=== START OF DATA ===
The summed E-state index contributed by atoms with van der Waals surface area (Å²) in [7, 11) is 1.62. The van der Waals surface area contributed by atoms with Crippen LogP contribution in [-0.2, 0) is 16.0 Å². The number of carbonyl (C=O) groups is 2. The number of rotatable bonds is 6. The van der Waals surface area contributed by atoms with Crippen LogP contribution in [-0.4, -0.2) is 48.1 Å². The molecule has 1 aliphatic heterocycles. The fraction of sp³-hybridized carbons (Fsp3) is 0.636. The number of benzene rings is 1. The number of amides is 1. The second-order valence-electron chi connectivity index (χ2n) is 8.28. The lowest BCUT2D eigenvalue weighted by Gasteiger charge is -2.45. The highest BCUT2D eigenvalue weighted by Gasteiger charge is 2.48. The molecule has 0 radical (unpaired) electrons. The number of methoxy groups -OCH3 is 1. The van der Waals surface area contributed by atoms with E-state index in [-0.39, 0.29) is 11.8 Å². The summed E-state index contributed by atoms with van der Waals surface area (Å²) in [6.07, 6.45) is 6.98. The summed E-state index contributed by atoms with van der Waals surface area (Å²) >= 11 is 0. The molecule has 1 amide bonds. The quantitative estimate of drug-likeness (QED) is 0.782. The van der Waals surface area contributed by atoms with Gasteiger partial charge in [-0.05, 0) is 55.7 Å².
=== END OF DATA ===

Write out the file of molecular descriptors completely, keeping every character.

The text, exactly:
The summed E-state index contributed by atoms with van der Waals surface area (Å²) in [7, 11) is 1.62. The van der Waals surface area contributed by atoms with Crippen LogP contribution in [-0.2, 0) is 16.0 Å². The number of carbonyl (C=O) groups is 2. The number of rotatable bonds is 6. The van der Waals surface area contributed by atoms with Crippen LogP contribution in [-0.4, -0.2) is 48.1 Å². The molecule has 1 aliphatic heterocycles. The fraction of sp³-hybridized carbons (Fsp3) is 0.636. The number of benzene rings is 1. The number of amides is 1. The second-order valence-electron chi connectivity index (χ2n) is 8.28. The lowest BCUT2D eigenvalue weighted by Gasteiger charge is -2.45. The highest BCUT2D eigenvalue weighted by Gasteiger charge is 2.48. The molecule has 0 radical (unpaired) electrons. The number of methoxy groups -OCH3 is 1. The van der Waals surface area contributed by atoms with E-state index in [-0.39, 0.29) is 11.8 Å². The summed E-state index contributed by atoms with van der Waals surface area (Å²) in [6.07, 6.45) is 6.98. The summed E-state index contributed by atoms with van der Waals surface area (Å²) >= 11 is 0. The molecule has 1 amide bonds. The quantitative estimate of drug-likeness (QED) is 0.782. The van der Waals surface area contributed by atoms with Gasteiger partial charge in [-0.05, 0) is 55.7 Å².